Best Diets for Diabetes and Obesity: ADA International Panel Recommendations

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Best Diets for Diabetes and Obesity: ADA International Panel Recommendations

A panel of experts from four countries held a presentation at the 2020 American Diabetes Association (ADA) virtual Scientific Sessions about the latest research on best diets for diabetes and weight loss. The panel looked at very-low-calorie, low-carbohydrate, and Mediterranean diets, along with time-restricted eating. They concluded that all these approaches can work, and each has both advantages and disadvantages.

Diets for weight loss

Several speakers talked more about weight loss than glucose control. John Wilding, DM, FRCP, from the University of Liverpool, UK, spoke about the pluses and minuses of low-calorie, energy-restricted diets (LCDs). He said they are effective for short term-weight loss but hard to maintain.

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“Anyone who is trying to lose weight is facing an uphill challenge,” Wilding said. “I think we have to remember that we’re trying to beat physiology when we’re supporting someone with obesity and diabetes who is trying to lose weight.” But he believes that mild calorie restriction (like 500 calories a day less than usual) can produce mild weight loss and improve glucose control as long as people stay on it.

The advantages of such a diet, according to Wilding, is that people can eat their usual foods and don’t need to buy expensive food replacements or supplements. They don’t have to change their cooking habits; they just have to eat less.

He said more radical very-low-calorie diets (VLCDs) have worked in studies. “For some people, the total diet replacement approach using meal replacements can be useful because it can result in greater initial weight loss, which patients seem to like, and can even result in remission of type 2 diabetes for some,” Wilding said. “But it’s very important to support the transition back to normal food and a healthier diet in the long-term. I think that’s probably the biggest challenge of delivering that approach.”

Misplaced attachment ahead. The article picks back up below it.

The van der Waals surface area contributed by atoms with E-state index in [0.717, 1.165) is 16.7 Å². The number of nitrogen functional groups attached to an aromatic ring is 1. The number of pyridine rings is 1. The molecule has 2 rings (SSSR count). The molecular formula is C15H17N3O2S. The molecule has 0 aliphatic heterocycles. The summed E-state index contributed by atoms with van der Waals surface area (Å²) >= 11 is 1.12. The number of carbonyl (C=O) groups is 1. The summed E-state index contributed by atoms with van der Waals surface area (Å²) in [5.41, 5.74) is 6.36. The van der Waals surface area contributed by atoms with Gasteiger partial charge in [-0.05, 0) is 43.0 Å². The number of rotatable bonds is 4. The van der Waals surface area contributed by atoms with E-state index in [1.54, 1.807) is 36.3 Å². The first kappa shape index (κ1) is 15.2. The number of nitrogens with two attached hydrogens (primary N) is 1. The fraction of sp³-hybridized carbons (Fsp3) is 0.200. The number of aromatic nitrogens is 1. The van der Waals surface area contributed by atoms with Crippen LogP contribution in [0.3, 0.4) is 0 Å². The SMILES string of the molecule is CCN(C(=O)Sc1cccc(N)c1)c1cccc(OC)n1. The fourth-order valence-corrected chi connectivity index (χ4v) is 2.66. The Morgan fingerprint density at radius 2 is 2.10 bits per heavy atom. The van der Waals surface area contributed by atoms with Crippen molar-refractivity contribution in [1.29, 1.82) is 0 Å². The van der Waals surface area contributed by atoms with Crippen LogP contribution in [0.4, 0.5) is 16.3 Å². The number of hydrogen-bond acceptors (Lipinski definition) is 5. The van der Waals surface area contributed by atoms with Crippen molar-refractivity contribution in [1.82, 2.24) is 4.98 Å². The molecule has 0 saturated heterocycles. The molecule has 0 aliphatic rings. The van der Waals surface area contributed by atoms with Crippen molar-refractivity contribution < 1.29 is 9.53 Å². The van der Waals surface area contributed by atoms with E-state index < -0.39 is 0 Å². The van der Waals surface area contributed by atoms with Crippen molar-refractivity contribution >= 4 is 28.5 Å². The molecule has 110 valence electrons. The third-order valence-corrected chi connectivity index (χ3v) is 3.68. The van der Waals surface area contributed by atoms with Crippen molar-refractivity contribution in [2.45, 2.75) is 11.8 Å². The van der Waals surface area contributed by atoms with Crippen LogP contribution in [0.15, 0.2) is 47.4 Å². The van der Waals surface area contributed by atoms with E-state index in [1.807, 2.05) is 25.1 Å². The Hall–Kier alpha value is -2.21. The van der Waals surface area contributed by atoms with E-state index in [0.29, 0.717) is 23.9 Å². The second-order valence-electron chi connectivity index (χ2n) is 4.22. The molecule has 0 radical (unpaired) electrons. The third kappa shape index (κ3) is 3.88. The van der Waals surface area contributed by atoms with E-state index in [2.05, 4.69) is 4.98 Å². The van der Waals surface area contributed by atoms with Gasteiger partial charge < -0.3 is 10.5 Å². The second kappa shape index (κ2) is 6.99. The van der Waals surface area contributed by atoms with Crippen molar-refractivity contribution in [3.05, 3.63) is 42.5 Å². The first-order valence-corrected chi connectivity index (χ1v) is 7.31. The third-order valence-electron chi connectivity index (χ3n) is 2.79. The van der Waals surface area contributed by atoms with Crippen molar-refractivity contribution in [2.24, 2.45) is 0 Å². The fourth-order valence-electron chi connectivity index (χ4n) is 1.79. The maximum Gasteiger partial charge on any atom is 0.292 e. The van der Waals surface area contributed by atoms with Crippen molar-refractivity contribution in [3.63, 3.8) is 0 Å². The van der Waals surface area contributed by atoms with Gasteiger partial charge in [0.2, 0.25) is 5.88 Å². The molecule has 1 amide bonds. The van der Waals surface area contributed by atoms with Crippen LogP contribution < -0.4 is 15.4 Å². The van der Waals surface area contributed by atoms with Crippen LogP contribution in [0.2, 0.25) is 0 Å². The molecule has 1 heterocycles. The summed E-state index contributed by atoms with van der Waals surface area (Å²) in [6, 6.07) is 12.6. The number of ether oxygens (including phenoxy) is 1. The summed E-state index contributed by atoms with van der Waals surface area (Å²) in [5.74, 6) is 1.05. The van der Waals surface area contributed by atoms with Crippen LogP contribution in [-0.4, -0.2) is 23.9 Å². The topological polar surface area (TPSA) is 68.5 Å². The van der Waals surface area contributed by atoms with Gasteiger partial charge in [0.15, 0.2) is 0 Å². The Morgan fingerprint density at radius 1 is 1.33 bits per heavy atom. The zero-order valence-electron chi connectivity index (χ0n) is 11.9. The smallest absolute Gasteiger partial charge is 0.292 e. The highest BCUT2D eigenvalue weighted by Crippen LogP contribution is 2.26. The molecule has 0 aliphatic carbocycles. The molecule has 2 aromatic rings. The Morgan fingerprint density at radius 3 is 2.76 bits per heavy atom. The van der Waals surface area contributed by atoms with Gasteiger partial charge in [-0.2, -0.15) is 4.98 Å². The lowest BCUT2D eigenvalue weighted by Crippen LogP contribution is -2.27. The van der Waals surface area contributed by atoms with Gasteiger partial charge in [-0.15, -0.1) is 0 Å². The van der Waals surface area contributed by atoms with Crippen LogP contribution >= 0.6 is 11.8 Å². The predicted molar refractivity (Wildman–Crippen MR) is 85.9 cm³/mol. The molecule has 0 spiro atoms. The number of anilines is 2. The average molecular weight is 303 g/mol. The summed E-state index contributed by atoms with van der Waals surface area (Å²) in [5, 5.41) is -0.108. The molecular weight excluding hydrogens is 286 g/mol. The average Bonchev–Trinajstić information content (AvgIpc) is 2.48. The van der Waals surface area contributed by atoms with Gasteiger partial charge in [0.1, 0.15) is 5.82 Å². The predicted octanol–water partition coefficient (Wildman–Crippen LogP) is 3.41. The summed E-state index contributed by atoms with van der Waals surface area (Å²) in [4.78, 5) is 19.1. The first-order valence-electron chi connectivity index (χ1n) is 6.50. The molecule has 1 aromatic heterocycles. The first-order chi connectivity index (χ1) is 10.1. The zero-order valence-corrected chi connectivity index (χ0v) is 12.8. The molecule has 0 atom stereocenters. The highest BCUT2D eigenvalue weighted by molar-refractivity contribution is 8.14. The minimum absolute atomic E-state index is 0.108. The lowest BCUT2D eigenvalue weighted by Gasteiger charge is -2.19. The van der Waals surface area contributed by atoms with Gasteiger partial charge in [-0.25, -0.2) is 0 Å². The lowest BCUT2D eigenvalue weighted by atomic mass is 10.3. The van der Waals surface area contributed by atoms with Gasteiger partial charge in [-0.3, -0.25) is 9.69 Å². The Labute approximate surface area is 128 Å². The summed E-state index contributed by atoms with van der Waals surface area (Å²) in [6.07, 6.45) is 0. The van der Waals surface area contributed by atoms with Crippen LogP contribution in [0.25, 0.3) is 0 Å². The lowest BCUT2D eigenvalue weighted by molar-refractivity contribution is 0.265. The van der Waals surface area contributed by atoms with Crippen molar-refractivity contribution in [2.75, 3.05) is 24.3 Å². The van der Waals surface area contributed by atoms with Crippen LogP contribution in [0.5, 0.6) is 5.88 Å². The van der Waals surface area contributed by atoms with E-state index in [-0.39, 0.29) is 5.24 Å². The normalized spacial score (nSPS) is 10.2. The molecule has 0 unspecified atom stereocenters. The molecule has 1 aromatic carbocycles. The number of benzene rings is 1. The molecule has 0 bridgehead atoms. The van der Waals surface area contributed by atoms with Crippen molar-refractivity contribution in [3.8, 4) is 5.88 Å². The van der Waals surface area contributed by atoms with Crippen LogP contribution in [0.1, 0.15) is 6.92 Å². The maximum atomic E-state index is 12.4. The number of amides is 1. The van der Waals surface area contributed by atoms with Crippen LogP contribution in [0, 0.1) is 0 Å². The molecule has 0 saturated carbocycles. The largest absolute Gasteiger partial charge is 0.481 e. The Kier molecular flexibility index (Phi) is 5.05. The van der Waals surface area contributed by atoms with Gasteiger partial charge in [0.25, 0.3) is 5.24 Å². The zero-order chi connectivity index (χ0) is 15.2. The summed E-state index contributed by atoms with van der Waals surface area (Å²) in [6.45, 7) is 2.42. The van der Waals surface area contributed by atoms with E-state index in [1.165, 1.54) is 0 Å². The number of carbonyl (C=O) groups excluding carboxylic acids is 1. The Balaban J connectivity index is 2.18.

In addition to being hard to maintain, low-calorie diets have other downsides. According to Marc Joffe, BSPharm, PhD, of the website Diabetes in Control, “Weight loss with calorie restriction lowers the resting metabolic rate and causes losses of lean tissue, leading to declining physical function in aging adults.” Talk with a health professional about these issues before trying a low-calorie approach.

Low-carbohydrate diets for diabetes

Australian dietitian Jessica Turton, APD, BAppSc (Ex&SpSc), MNutrDiet, spoke about the importance of limiting carbohydrate intake. “We’ve known for a long time that diabetes is a disease of carbohydrate metabolism,” she said, “so [correcting] an excess of carbohydrate intake is likely to be patients’ primary nutritional priority.” Carbohydrates are sugars and starches, which can come from foods like grains or from starchy fruits and vegetables.

Turton advised that low-carb isn’t a whole separate diet from other approaches. It can be combined with them, working with a medical nutritionist.

Studies reported in “Low Carbohydrate Diets the Future for Weight Loss in Obesity” on Diabetes in Control found low-carbohydrate diets as effective as low-calorie diets for weight loss, “while preventing the loss of skeletal tissues. Previous studies have reported that low-carb diets resulted in much lower insulin resistance and improved insulin sensitivity.”

There are many low-carb diets available online, but Turton advised consulting with a health professional to find the best version for you. She said patients want to be sure of getting all the micronutrients (like vitamins) they need on a low-carb diet.